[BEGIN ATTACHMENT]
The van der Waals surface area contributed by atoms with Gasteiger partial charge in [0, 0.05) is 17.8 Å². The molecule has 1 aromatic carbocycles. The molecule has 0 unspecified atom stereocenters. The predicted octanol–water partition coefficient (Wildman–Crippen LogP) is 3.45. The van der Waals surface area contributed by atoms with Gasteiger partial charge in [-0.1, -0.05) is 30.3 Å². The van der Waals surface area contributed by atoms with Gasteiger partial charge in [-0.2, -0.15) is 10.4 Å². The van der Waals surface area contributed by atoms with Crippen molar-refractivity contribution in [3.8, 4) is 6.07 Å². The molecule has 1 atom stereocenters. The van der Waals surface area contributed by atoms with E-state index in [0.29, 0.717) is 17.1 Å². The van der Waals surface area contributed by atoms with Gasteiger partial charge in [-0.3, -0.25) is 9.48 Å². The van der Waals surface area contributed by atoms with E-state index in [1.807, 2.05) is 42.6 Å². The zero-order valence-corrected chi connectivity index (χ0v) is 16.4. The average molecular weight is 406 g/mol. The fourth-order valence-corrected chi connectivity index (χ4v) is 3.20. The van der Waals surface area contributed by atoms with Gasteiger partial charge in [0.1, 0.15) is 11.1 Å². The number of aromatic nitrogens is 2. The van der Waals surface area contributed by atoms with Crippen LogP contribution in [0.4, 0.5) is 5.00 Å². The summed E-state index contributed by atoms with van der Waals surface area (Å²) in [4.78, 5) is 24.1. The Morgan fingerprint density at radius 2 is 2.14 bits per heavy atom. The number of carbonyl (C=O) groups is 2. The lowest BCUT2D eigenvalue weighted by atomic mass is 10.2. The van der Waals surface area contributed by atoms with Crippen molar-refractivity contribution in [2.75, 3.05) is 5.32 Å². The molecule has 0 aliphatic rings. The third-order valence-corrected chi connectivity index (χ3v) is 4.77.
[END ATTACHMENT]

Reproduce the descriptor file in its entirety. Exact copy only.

The van der Waals surface area contributed by atoms with Gasteiger partial charge in [0, 0.05) is 17.8 Å². The molecule has 1 aromatic carbocycles. The molecule has 0 unspecified atom stereocenters. The predicted octanol–water partition coefficient (Wildman–Crippen LogP) is 3.45. The van der Waals surface area contributed by atoms with Gasteiger partial charge in [-0.1, -0.05) is 30.3 Å². The van der Waals surface area contributed by atoms with Gasteiger partial charge in [-0.2, -0.15) is 10.4 Å². The van der Waals surface area contributed by atoms with Crippen molar-refractivity contribution in [3.8, 4) is 6.07 Å². The molecule has 1 atom stereocenters. The van der Waals surface area contributed by atoms with E-state index in [0.29, 0.717) is 17.1 Å². The van der Waals surface area contributed by atoms with Gasteiger partial charge in [-0.3, -0.25) is 9.48 Å². The van der Waals surface area contributed by atoms with E-state index in [1.807, 2.05) is 42.6 Å². The zero-order valence-corrected chi connectivity index (χ0v) is 16.4. The average molecular weight is 406 g/mol. The fourth-order valence-corrected chi connectivity index (χ4v) is 3.20. The van der Waals surface area contributed by atoms with Gasteiger partial charge in [0.1, 0.15) is 11.1 Å². The number of aromatic nitrogens is 2. The van der Waals surface area contributed by atoms with Crippen LogP contribution in [0.4, 0.5) is 5.00 Å². The summed E-state index contributed by atoms with van der Waals surface area (Å²) in [4.78, 5) is 24.1. The Morgan fingerprint density at radius 2 is 2.14 bits per heavy atom. The number of carbonyl (C=O) groups is 2. The lowest BCUT2D eigenvalue weighted by atomic mass is 10.2. The van der Waals surface area contributed by atoms with Crippen molar-refractivity contribution in [2.75, 3.05) is 5.32 Å². The molecule has 0 aliphatic rings. The third-order valence-corrected chi connectivity index (χ3v) is 4.77.